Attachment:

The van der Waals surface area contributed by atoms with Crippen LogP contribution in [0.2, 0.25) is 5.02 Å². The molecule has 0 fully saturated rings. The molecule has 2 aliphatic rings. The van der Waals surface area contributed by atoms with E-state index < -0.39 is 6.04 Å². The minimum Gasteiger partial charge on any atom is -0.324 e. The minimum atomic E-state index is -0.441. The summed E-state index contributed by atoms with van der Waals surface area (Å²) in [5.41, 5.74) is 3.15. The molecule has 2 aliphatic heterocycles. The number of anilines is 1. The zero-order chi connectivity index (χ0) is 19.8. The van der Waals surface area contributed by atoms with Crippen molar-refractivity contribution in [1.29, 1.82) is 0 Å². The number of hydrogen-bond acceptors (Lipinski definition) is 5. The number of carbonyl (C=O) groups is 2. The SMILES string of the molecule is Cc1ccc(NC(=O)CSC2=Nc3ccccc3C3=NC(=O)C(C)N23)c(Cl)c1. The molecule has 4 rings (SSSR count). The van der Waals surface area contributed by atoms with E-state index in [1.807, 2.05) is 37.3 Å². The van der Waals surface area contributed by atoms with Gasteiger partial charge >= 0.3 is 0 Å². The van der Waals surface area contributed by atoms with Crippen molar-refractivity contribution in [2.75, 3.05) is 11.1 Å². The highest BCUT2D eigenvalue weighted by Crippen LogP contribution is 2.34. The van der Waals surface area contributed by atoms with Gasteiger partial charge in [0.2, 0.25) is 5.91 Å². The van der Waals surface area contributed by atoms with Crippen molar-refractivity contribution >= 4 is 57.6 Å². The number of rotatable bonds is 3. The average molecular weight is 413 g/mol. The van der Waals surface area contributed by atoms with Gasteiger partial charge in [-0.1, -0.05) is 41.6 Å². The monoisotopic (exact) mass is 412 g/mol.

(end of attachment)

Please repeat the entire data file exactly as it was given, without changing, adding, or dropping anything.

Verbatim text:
The van der Waals surface area contributed by atoms with Crippen LogP contribution in [0.2, 0.25) is 5.02 Å². The molecule has 0 fully saturated rings. The molecule has 2 aliphatic rings. The van der Waals surface area contributed by atoms with E-state index < -0.39 is 6.04 Å². The minimum Gasteiger partial charge on any atom is -0.324 e. The minimum atomic E-state index is -0.441. The summed E-state index contributed by atoms with van der Waals surface area (Å²) in [5.41, 5.74) is 3.15. The molecule has 2 aliphatic heterocycles. The number of anilines is 1. The zero-order chi connectivity index (χ0) is 19.8. The van der Waals surface area contributed by atoms with Crippen molar-refractivity contribution in [1.29, 1.82) is 0 Å². The number of hydrogen-bond acceptors (Lipinski definition) is 5. The number of carbonyl (C=O) groups is 2. The SMILES string of the molecule is Cc1ccc(NC(=O)CSC2=Nc3ccccc3C3=NC(=O)C(C)N23)c(Cl)c1. The molecule has 4 rings (SSSR count). The van der Waals surface area contributed by atoms with E-state index in [1.807, 2.05) is 37.3 Å². The van der Waals surface area contributed by atoms with Gasteiger partial charge >= 0.3 is 0 Å². The van der Waals surface area contributed by atoms with Crippen molar-refractivity contribution in [2.75, 3.05) is 11.1 Å². The highest BCUT2D eigenvalue weighted by Crippen LogP contribution is 2.34. The van der Waals surface area contributed by atoms with Gasteiger partial charge in [0.2, 0.25) is 5.91 Å². The van der Waals surface area contributed by atoms with Crippen molar-refractivity contribution >= 4 is 57.6 Å². The number of rotatable bonds is 3. The average molecular weight is 413 g/mol. The van der Waals surface area contributed by atoms with Gasteiger partial charge in [-0.1, -0.05) is 41.6 Å². The monoisotopic (exact) mass is 412 g/mol.